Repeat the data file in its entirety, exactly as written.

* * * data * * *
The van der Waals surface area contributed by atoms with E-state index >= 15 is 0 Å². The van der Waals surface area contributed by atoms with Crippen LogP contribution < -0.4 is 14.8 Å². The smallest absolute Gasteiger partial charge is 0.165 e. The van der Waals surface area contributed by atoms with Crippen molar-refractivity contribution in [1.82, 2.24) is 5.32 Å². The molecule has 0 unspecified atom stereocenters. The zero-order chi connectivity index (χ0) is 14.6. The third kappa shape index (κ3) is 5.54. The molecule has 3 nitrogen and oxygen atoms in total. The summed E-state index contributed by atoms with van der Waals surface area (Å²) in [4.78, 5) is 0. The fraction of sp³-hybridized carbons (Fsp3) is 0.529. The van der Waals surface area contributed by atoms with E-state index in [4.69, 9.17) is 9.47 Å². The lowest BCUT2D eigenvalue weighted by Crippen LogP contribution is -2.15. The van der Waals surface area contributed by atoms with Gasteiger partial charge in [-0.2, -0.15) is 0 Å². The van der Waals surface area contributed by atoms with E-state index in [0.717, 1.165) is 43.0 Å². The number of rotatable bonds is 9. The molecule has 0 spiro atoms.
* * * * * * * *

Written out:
The van der Waals surface area contributed by atoms with E-state index >= 15 is 0 Å². The van der Waals surface area contributed by atoms with Crippen LogP contribution < -0.4 is 14.8 Å². The smallest absolute Gasteiger partial charge is 0.165 e. The van der Waals surface area contributed by atoms with Crippen molar-refractivity contribution in [1.82, 2.24) is 5.32 Å². The molecule has 0 unspecified atom stereocenters. The zero-order chi connectivity index (χ0) is 14.6. The third kappa shape index (κ3) is 5.54. The molecule has 3 nitrogen and oxygen atoms in total. The summed E-state index contributed by atoms with van der Waals surface area (Å²) in [4.78, 5) is 0. The fraction of sp³-hybridized carbons (Fsp3) is 0.529. The van der Waals surface area contributed by atoms with E-state index in [4.69, 9.17) is 9.47 Å². The lowest BCUT2D eigenvalue weighted by Crippen LogP contribution is -2.15. The van der Waals surface area contributed by atoms with Gasteiger partial charge in [-0.2, -0.15) is 0 Å². The van der Waals surface area contributed by atoms with E-state index in [0.717, 1.165) is 43.0 Å². The number of rotatable bonds is 9. The molecule has 0 spiro atoms.